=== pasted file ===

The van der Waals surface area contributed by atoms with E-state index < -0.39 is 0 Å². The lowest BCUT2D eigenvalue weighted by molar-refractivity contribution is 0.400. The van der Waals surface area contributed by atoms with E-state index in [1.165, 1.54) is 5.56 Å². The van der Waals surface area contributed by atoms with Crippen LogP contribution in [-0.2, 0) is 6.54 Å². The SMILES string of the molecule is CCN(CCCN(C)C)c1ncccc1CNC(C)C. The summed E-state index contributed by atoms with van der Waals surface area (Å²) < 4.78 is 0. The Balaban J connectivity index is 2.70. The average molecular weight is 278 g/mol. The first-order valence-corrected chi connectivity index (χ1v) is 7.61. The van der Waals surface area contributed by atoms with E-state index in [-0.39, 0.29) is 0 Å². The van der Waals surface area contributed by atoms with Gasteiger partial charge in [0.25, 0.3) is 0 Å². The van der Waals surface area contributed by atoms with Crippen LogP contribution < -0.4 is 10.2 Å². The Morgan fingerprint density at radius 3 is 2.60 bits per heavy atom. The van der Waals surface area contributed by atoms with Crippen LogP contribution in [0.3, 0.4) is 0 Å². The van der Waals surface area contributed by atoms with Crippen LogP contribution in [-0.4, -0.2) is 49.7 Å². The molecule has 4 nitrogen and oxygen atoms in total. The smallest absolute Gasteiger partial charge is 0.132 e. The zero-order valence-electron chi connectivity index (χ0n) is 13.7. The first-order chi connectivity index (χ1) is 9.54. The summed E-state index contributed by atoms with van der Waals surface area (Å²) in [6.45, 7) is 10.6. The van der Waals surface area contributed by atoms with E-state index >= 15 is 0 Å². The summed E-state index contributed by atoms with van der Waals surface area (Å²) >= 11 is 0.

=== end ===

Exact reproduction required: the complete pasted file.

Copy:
The van der Waals surface area contributed by atoms with E-state index < -0.39 is 0 Å². The lowest BCUT2D eigenvalue weighted by molar-refractivity contribution is 0.400. The van der Waals surface area contributed by atoms with E-state index in [1.165, 1.54) is 5.56 Å². The van der Waals surface area contributed by atoms with Crippen LogP contribution in [-0.2, 0) is 6.54 Å². The SMILES string of the molecule is CCN(CCCN(C)C)c1ncccc1CNC(C)C. The summed E-state index contributed by atoms with van der Waals surface area (Å²) < 4.78 is 0. The Balaban J connectivity index is 2.70. The average molecular weight is 278 g/mol. The first-order valence-corrected chi connectivity index (χ1v) is 7.61. The van der Waals surface area contributed by atoms with E-state index in [-0.39, 0.29) is 0 Å². The van der Waals surface area contributed by atoms with Gasteiger partial charge in [0.25, 0.3) is 0 Å². The van der Waals surface area contributed by atoms with Crippen LogP contribution < -0.4 is 10.2 Å². The Morgan fingerprint density at radius 3 is 2.60 bits per heavy atom. The van der Waals surface area contributed by atoms with Crippen LogP contribution in [0.3, 0.4) is 0 Å². The van der Waals surface area contributed by atoms with Crippen LogP contribution in [-0.4, -0.2) is 49.7 Å². The molecule has 4 nitrogen and oxygen atoms in total. The smallest absolute Gasteiger partial charge is 0.132 e. The zero-order valence-electron chi connectivity index (χ0n) is 13.7. The first-order chi connectivity index (χ1) is 9.54. The summed E-state index contributed by atoms with van der Waals surface area (Å²) in [6.45, 7) is 10.6. The van der Waals surface area contributed by atoms with E-state index >= 15 is 0 Å². The summed E-state index contributed by atoms with van der Waals surface area (Å²) >= 11 is 0.